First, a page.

I found an article reported by ABC News.Com to be of importance and I wanted to pass it along to readers. New findings have indicated that as much as an accidental drop of hepatitis C virus (HCV) can remain on surfaces for up to a six week period when it is at room temperature, according to a study from Yale University schools of public health and medicine.
The above study was recently published in The Journal of Infectious Disease.
Tiny amounts of the virus were injected by scientist into human plasma and they measured its activity at different temperature settings. It was found that between 4 and 22 degrees Celsius, the virus remained infectious. Other fluctuating’s such as concentration of the virus and the humidity of the storage environment, also influenced the infectivity.
I’m constantly aware of my surroundings when my hands and body are concerned because of fears of contracting an infectious disease. There are many areas a person must take cautions with such as bathrooms, shopping carts, placing the hands on countertops and shelves in stores, medical and doctor clinics, door handles, stools, chairs, in gyms or anywhere or thing that is subjected to many hands and parts of the body areas.
People do not know when they go into a restroom what type of commercial antiseptics they’re using when they clean various areas and many times the disinfectant concentration in use has been diluted and it’s not a successful disinfectant.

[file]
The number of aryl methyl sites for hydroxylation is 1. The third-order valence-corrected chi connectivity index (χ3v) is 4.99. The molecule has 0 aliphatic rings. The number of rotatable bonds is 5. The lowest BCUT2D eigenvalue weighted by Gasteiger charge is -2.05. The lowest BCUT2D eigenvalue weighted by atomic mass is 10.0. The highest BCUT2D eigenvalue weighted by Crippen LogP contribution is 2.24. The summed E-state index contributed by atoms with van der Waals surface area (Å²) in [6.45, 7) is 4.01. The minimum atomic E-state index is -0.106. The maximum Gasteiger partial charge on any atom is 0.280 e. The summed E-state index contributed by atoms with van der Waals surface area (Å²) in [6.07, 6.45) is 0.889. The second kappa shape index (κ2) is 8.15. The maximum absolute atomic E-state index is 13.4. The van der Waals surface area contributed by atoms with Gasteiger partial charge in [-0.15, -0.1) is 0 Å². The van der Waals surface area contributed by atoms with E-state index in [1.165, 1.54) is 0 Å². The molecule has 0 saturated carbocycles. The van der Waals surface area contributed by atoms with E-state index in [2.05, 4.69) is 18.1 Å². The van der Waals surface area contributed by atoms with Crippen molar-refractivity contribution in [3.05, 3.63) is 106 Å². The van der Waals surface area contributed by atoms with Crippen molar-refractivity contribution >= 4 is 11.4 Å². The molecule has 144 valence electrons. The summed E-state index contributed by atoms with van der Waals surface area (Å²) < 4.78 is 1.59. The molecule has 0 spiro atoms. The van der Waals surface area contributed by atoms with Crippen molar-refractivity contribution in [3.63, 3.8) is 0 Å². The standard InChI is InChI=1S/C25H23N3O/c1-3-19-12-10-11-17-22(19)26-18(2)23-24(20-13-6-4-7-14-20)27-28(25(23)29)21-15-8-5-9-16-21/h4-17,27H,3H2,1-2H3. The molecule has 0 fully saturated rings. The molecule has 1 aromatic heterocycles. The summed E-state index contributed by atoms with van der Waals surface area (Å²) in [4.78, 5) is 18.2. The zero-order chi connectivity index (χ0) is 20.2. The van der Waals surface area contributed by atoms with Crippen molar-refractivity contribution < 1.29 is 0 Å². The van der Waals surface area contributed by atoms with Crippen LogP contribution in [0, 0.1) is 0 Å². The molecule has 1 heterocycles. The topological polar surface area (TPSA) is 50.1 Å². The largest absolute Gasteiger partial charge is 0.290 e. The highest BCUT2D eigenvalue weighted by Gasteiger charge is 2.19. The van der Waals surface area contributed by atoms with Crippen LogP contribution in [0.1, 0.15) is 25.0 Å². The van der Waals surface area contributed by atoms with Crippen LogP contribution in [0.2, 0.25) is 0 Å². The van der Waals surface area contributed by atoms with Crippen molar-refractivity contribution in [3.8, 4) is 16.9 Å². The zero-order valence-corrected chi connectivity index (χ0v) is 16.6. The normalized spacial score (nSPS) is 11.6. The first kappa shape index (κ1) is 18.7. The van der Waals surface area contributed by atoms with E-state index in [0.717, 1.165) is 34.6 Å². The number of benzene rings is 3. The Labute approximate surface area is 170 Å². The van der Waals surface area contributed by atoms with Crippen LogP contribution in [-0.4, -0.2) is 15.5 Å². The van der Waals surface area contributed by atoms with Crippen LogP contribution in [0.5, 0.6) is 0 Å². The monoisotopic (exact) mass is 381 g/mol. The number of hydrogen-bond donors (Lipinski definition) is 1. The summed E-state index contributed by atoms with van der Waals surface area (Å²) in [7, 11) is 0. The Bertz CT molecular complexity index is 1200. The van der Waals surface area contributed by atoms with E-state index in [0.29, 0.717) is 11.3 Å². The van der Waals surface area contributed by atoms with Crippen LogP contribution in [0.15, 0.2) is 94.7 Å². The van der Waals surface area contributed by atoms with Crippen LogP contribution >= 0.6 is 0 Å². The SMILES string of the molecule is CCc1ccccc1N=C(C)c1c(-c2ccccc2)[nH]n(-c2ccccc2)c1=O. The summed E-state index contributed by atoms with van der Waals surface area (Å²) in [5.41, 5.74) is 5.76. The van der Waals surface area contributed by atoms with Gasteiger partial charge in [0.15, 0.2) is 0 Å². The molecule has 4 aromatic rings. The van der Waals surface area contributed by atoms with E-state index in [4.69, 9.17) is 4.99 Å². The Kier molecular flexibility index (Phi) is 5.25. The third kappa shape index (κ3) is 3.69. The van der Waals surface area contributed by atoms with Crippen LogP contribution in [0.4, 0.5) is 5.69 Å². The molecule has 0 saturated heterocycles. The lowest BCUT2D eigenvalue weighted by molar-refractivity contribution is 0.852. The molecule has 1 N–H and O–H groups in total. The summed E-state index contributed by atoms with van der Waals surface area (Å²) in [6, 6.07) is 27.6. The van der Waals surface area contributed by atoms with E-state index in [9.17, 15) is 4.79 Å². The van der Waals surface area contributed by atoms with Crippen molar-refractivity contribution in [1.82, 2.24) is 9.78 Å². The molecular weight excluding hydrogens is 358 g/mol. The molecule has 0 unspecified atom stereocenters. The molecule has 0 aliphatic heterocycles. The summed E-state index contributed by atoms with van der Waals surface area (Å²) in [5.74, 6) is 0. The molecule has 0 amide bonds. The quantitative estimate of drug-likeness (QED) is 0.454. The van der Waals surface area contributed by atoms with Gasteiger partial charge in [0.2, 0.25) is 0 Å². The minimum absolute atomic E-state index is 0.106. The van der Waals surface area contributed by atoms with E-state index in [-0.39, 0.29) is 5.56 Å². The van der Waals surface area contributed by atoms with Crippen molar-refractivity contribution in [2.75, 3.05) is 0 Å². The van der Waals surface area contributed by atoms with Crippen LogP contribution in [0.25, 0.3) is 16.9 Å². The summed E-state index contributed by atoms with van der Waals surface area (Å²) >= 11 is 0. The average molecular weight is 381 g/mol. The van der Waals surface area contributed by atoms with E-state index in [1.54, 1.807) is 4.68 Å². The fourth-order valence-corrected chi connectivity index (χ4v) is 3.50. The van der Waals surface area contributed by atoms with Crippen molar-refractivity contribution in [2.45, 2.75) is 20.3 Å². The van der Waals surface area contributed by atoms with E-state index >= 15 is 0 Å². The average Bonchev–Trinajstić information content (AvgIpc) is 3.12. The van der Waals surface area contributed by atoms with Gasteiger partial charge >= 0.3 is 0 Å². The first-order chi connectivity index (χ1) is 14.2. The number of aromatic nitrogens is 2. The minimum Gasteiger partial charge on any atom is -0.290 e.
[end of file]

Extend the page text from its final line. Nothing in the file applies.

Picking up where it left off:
Robert Heimer, the Yale School of Public Health Professor, said, “Findings clearly demonstrate that strict infection control practices and universal precautions are needed in the clinical setting to avoid contact with infectious agents such as HCV that can survive on surfaces;” and further saying, “The implications go beyond the clinic to the risk environment of people using syringes outside of the medical care settings. Unsafe practices, such as sharing of syringes by people who inject drugs or careless handling of human blood during home delivery of intravenous medications, can lead to HCV transmission.”
People who have young children must make them aware of these type situations and those children who are old enough should be taught about the hazards of germs and urged to wash their hands often.
A study found men with HIV and chronic HCV infection are more likely to receive treatment than women. The same study found Caucasians with HIV and HCV co-infection are more likely to receive treatment than some others.
Barbara Kasey Smith is the writer of this article and it is based on an ABC News.Com report.